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Frigid storm across US claims at least 34 lives

Posted at 6:33 AM, Dec 26, 2022
and last updated 2022-12-26 06:33:07-05

(AP) — Millions of people hunkered down against a deep freeze Sunday to ride out the winter storm that has killed at least 34 people across the United States and is expected to claim more lives after trapping some residents inside houses with heaping snow drifts and knocking out power to tens of thousands of homes and businesses.

The scope of the storm has been nearly unprecedented, stretching from the Great Lakes near Canada to the Rio Grande along the border with Mexico. About 60% of the U.S. population faced some sort of winter weather advisory or warning, and temperatures plummeted drastically below normal from east of the Rocky Mountains to the Appalachians, the National Weather Service said.

Travelers' weather woes are likely to continue, with hundreds of flight cancellations already and more expected after a bomb cyclone — when atmospheric pressure drops very quickly in a strong storm — developed near the Great Lakes, stirring up blizzard conditions, including heavy winds and snow. Some 1,707 domestic and international flights were canceled on Sunday as of about 2 p.m. EDT, according to the tracking site FlightAware.

The storm unleashed its full fury on Buffalo, with hurricane-force winds and snow causing whiteout conditions, paralyzing emergency response efforts. New York Gov. Kathy Hochul said almost every fire truck in the city was stranded Saturday and implored people Sunday to respect an ongoing driving ban in the region. Officials said the airport would be shut through Tuesday morning. The National Weather Service said the snow total at the Buffalo Niagara International Airport stood at 43 inches (109 centimeters) at 7 a.m. Sunday.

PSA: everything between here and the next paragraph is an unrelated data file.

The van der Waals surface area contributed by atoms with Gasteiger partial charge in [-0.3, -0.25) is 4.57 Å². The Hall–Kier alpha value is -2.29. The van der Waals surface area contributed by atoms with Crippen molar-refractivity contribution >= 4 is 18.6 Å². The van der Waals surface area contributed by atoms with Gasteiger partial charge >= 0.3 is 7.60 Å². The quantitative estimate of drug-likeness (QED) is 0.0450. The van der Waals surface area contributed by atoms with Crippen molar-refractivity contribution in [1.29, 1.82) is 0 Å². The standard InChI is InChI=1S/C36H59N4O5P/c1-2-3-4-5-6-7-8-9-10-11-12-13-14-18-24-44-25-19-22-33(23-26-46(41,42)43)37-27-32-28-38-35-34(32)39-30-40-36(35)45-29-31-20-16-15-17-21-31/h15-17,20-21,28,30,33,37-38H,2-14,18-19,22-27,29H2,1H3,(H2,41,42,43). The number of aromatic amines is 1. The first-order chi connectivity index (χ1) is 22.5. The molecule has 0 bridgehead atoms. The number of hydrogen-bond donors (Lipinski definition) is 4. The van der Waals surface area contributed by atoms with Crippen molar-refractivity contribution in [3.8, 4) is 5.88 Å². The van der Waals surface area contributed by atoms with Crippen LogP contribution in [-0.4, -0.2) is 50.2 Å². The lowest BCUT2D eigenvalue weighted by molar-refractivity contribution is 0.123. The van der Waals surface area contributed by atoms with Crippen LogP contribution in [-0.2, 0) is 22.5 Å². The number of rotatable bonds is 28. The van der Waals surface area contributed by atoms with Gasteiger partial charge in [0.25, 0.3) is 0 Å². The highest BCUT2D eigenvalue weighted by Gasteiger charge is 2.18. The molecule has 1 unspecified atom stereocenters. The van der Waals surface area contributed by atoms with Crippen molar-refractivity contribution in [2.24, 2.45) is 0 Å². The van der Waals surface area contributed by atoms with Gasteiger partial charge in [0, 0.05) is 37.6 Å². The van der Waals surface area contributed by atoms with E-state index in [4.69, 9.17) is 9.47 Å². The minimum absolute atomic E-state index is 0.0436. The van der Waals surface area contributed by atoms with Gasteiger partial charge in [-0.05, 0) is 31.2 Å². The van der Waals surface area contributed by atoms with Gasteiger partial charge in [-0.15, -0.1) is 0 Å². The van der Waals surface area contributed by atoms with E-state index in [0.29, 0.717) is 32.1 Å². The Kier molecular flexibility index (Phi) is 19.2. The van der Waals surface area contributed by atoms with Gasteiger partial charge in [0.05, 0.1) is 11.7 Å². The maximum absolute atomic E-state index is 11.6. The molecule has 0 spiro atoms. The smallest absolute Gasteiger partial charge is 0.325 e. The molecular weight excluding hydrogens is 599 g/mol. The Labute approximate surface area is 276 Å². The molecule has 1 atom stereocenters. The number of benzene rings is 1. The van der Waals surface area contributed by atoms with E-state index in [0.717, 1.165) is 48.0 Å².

Daylight revealed cars nearly covered by 6-foot snowdrifts and thousands of houses, some adorned in unlit holiday displays, dark from a lack of power. With snow swirling down untouched and impassable streets, forecasters warned that an additional 1 to one to two feet of snow was possible in some areas through early Monday morning amid wind gusts of 40 mph. Police said Sunday evening that there were two "isolated" instances of looting during the storm.

Freezing conditions and day-old power outages had Buffalonians scrambling to get to anywhere that had heat amid what Hochul called the longest sustained blizzard conditions ever in the city. But with streets under a thick blanket of white, that wasn't an option for people like Jeremy Manahan, who charged his phone in his parked car after almost 29 hours without electricity.

Storm-related deaths were reported in recent days all over the country: 12 in Erie County, New York, ranging in age from 26 to 93 years old, and another in Niagara County where a 27-year-old man was overcome by carbon monoxide after snow blocked his furnace; 10 in Ohio, including an electrocuted utility worker and those killed in multiple car crashes; six motorists killed in crashes in Missouri, Kansas and Kentucky; a Vermont woman struck by a falling branch; an apparently homeless man found amid Colorado's subzero temperatures; and a woman who fell through Wisconsin river ice.